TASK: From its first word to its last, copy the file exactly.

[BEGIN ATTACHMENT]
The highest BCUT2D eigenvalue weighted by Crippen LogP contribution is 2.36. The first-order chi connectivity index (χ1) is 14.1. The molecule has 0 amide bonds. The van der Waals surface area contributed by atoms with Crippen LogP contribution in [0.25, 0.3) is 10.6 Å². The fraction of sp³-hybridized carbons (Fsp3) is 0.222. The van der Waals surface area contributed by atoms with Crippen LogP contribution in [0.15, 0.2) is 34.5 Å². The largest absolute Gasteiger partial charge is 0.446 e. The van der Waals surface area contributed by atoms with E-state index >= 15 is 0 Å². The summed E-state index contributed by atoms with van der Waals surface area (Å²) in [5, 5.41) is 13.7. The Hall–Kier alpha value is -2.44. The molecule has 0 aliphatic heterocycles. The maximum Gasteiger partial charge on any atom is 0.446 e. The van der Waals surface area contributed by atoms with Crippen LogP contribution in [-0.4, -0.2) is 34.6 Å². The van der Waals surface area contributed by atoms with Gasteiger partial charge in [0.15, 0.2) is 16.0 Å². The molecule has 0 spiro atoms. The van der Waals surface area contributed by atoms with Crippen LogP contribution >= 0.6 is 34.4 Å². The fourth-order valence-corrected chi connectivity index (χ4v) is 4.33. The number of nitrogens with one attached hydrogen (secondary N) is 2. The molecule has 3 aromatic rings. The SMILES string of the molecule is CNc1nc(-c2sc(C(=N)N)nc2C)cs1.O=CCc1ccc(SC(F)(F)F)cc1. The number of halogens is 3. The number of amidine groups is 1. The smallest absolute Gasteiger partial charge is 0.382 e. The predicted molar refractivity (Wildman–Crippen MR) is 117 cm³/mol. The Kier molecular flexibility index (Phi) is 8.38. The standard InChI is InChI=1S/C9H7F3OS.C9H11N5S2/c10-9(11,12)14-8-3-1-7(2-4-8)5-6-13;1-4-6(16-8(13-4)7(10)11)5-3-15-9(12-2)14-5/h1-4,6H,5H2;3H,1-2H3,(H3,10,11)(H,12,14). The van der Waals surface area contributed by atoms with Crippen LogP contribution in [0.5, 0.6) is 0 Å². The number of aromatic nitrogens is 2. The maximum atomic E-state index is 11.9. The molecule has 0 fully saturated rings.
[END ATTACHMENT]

The highest BCUT2D eigenvalue weighted by Crippen LogP contribution is 2.36. The first-order chi connectivity index (χ1) is 14.1. The molecule has 0 amide bonds. The van der Waals surface area contributed by atoms with Crippen LogP contribution in [0.25, 0.3) is 10.6 Å². The fraction of sp³-hybridized carbons (Fsp3) is 0.222. The van der Waals surface area contributed by atoms with Crippen LogP contribution in [0.15, 0.2) is 34.5 Å². The largest absolute Gasteiger partial charge is 0.446 e. The van der Waals surface area contributed by atoms with E-state index >= 15 is 0 Å². The summed E-state index contributed by atoms with van der Waals surface area (Å²) in [5, 5.41) is 13.7. The Hall–Kier alpha value is -2.44. The molecule has 0 aliphatic heterocycles. The maximum Gasteiger partial charge on any atom is 0.446 e. The van der Waals surface area contributed by atoms with Crippen LogP contribution in [-0.4, -0.2) is 34.6 Å². The van der Waals surface area contributed by atoms with Gasteiger partial charge in [0.15, 0.2) is 16.0 Å². The molecule has 0 spiro atoms. The van der Waals surface area contributed by atoms with Crippen LogP contribution >= 0.6 is 34.4 Å². The fourth-order valence-corrected chi connectivity index (χ4v) is 4.33. The number of nitrogens with one attached hydrogen (secondary N) is 2. The molecule has 3 aromatic rings. The SMILES string of the molecule is CNc1nc(-c2sc(C(=N)N)nc2C)cs1.O=CCc1ccc(SC(F)(F)F)cc1. The number of halogens is 3. The number of amidine groups is 1. The smallest absolute Gasteiger partial charge is 0.382 e. The predicted molar refractivity (Wildman–Crippen MR) is 117 cm³/mol. The Kier molecular flexibility index (Phi) is 8.38. The standard InChI is InChI=1S/C9H7F3OS.C9H11N5S2/c10-9(11,12)14-8-3-1-7(2-4-8)5-6-13;1-4-6(16-8(13-4)7(10)11)5-3-15-9(12-2)14-5/h1-4,6H,5H2;3H,1-2H3,(H3,10,11)(H,12,14). The van der Waals surface area contributed by atoms with Crippen LogP contribution in [0.5, 0.6) is 0 Å². The number of aromatic nitrogens is 2. The maximum atomic E-state index is 11.9. The molecule has 0 fully saturated rings.